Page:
Wednesday, October 15, 2014

Propagating Strawberries

For some reason, strawberry plants love my farm. They grow well and reproduce vigorously. They also produce berries but I lose most to birds and slugs. So I'm planning on trying to raise them in the pallet boxes so that I can better protect the berries. But first I need to grow some robust plants for transplanting into the boxes. 

Right now the strawberry bed is busting at the seams with runners. The runners produce new little plants. In the photo below you can see the white pipe delineating the bed's border. The runners have escaped the bed and are growing right into the pathway. 
Here's a close up of a plant sending out runners. The runner goes out about 10 inches then makes a tiny plant, which in turn sends out a runner and makes a tiny plant. I've seen three plantlets growing on one runner. So each main plant can reproduce plenty of plantlets. 
So I ripped out some of those runners in the pathway. Quite the tangled mess, I'd say.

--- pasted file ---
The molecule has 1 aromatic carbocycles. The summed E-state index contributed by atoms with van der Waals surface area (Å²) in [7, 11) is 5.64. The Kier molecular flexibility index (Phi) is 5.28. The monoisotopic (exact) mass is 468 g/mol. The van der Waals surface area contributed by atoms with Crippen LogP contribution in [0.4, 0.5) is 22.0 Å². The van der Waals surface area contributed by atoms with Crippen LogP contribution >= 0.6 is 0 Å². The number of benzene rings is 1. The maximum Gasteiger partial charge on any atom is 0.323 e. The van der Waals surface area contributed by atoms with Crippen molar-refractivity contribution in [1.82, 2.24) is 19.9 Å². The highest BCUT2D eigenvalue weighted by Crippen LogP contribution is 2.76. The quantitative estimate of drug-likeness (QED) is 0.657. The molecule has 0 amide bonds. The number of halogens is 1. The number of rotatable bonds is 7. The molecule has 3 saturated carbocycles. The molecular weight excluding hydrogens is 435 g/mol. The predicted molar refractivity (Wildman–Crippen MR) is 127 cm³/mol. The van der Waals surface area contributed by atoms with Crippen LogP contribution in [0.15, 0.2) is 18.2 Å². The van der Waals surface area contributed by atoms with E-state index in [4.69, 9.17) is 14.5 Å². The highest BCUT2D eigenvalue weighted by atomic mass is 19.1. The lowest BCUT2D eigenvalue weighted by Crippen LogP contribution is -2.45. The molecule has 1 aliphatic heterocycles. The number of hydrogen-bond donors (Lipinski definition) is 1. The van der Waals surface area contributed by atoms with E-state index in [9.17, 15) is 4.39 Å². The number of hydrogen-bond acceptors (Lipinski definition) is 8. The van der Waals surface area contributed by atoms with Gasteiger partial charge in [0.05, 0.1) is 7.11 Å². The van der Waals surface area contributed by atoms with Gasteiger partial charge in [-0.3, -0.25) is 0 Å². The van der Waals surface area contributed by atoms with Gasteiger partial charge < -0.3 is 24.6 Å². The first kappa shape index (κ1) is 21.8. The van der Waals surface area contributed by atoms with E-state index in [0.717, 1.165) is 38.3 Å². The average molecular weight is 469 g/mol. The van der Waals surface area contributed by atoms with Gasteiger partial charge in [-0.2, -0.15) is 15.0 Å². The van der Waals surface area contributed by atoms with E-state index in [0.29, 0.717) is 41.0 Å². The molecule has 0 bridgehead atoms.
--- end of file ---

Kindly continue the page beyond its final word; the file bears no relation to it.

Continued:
Armed with a pair of scissors, I snipped off the little plants from the runners. This is what I ended up with...
Now where to grow them temporarily. I choose a section of the garden that I had open. It's a spot where I have been mulching with grass clippings since May, attempting to kill the grass off. Most of the grass is gone although a few hardy plants are still struggling to survive. So besides these few grasses, most of the area is weed free at the moment. When I applied the first layer of grass clippings I had used a handpick to remove any surface rocks. So this area already has a start on becoming a garden. 
To get it ready to plant the baby strawberry plants, I used a shovel to flip the 2-3" of soil, burying the mulch. I didn't bother to try to dig deeper because first, the baby plants didn't need it, and second, there are plenty of rocks. Just digging 2-3" down was a chore! I just removed the rocks that interfered with using that top 2-3" of soil. I ended up with a nice pile of rock that I'll use somewhere else. 
Finally I planted to strawberries. This is just a nursery bed, so they are planted close. When they grow into sturdy plants I'll move the best of them to pallet grow boxes. I'd like to have at least 3-4 pallet boxes of strawberries so that I can experiment with different ways to prevent the birds and slugs from stealing the sweet red berries. 

1 comment:

  1. This plant like mint is extremely invasive, in the garden. I typically grow both in 5 gallon buckets. That allows me a better chance for controlling them. Also, keeps a limit on the time I spend on the plants, Since the birds, squirrels and rabbits eat 99% of the fruit.